Saturday, March 8, 2008

Mr. Bruce Springsteen and the Culture of Rock and Roll Dorkiness

This is late, so let me get right to it.

It's a bit of a long story, involving too many tickets, a lost wallet, sick children, and a slice of pizza. Suffice to say that its the second of March, 35 degrees American outside, and I am sitting high above and behind Bruce Springsteen and the E Street Band, stretched out among a few seats, with no one to dance with.

The last time I saw Bruce was in Ottawa, if you remember, and that was with my new friends, Jimmy and Gary. Now, sitting alone among 16,000 fans at the Bell Centre, I know no one.

At a certain age, you stop lining up early outside for tickets to your favorite band; you stop living your life around their schedules. Not so Bruce fans. As I'd been explaining to someone, if you have any obsession, no matter how cool it may seem—golf to tattoos to rock and roll—you walk a fine line between cool and dork.

In trying to buy tickets for the Montreal show, I strode deeply through Springsteen fandom, encountering people with CyberNoms like JaneyFreehold, Born2Rn, RosalitaSanDiego, KyleWilliam456—obscure references to characters and titles and places in the Springsteen ouevre. Kinda like Star Wars, but with leather jackets and jeans.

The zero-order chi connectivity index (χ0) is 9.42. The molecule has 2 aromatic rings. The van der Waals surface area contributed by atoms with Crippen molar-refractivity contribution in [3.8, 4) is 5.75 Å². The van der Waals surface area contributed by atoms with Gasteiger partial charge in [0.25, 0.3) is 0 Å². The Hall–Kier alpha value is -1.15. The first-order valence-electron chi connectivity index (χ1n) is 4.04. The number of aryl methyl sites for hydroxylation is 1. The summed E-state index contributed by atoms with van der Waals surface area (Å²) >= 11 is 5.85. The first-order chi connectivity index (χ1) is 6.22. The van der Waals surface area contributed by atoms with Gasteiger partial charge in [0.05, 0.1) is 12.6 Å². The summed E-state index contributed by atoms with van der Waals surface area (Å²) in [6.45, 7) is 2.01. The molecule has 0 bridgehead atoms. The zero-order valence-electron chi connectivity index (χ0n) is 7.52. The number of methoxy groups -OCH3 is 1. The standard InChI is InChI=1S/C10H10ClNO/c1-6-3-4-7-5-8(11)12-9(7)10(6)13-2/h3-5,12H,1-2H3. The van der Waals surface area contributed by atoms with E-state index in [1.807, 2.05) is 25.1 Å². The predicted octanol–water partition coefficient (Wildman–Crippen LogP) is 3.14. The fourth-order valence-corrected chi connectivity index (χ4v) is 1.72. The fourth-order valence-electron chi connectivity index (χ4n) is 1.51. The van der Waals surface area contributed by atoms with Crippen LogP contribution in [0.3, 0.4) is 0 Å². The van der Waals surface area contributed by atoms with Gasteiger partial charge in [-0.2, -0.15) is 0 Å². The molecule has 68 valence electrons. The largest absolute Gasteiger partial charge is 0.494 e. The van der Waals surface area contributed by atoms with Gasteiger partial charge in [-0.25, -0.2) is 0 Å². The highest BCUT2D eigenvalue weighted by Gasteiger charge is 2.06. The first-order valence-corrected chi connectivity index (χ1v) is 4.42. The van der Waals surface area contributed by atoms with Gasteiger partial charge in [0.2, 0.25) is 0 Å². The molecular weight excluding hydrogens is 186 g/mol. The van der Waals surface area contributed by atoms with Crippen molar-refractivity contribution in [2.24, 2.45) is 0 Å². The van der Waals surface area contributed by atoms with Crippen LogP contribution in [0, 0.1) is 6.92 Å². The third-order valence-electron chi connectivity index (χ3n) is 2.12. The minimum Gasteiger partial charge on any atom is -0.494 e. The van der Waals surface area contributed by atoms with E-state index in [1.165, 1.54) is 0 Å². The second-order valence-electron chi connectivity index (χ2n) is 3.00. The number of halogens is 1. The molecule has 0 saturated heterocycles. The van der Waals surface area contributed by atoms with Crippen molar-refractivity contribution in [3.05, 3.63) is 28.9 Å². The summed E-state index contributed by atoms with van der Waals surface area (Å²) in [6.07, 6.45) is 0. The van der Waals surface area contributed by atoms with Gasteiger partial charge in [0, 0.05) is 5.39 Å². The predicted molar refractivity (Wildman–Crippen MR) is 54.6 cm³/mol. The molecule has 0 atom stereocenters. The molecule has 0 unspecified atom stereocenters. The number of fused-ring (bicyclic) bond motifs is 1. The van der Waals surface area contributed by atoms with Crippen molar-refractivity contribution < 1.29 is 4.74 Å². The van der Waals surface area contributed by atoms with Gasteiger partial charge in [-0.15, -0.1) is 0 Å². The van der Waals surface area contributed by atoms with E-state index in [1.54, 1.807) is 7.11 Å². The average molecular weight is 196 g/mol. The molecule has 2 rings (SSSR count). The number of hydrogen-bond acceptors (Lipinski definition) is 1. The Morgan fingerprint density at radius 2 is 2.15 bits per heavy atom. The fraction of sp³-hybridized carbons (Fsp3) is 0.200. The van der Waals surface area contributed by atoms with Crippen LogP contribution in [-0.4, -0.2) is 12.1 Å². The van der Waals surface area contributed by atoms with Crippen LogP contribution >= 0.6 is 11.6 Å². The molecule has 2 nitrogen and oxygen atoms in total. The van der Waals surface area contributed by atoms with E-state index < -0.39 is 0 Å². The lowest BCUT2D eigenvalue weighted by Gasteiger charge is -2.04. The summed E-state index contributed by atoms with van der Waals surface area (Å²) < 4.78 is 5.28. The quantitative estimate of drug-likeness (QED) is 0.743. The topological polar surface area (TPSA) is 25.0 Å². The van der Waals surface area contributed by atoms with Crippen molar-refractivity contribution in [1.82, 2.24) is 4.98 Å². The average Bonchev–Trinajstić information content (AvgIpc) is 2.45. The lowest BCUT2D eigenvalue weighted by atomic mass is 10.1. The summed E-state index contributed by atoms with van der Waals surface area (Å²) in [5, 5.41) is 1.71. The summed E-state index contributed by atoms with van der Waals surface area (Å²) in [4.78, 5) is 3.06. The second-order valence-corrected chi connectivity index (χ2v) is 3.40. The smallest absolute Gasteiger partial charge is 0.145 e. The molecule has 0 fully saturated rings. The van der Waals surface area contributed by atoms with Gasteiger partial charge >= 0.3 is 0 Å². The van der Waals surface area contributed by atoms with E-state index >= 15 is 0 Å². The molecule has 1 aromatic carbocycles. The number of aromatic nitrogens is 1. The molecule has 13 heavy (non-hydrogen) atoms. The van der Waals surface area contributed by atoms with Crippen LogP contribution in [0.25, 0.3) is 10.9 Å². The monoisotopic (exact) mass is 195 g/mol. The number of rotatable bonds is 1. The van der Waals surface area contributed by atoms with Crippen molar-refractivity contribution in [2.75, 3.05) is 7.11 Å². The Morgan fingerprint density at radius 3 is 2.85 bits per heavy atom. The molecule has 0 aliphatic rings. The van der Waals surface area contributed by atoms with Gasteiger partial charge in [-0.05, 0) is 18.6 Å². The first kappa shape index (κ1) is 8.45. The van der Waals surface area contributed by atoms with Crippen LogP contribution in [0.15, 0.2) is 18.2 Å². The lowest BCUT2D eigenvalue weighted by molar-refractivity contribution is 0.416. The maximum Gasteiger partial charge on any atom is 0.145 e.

And very close to obsessive dork. But hey, then what am I? I try hard not to ever become so obsessed by anything it takes over any aspect of my life. But we all have our obsessions. I'm no different.

Having said all that, I can appreciate Springsteen from a fan's perspective, and from someone who knows what he is and what he isn't. Here's a guy who had every dream come true in his life, someone who can tell his life story and your life story better than you can. Someone obsessive about controlling every aspect of his career. Fans know that.

He is not the Messiah. And I would never let a celebrity tell me how to vote.

But we look for ourselves in the artists we admire, they say what we can't say. It's why you send a song to someone to tell them that you love them.

When he speaks to a larger American picture in his work, it strikes a chord in people. Simple ideas—decency, goodness, the power of rock and roll revival, the best in people—come through, but not as Pollyanna. It's delivered loud with blazing guitars and pounding drums—like Steinbeck through a Fender Twin.

This wasn't the best Springsteen show I had ever seen. That will never happen again, and I'm okay with that.

But high above the stage, as the house lights went up and everyone gleefully sang along on "Dancing in the Dark," and did that little dance like in the video when they were 20, I remembered why he means a little something to me and so many.

"...And when they said sit down, I stood up, ooh, growing up..."
—You Know Who

1 comment:

Blue said...

Sorry... I still feel bad about leaving you all alone...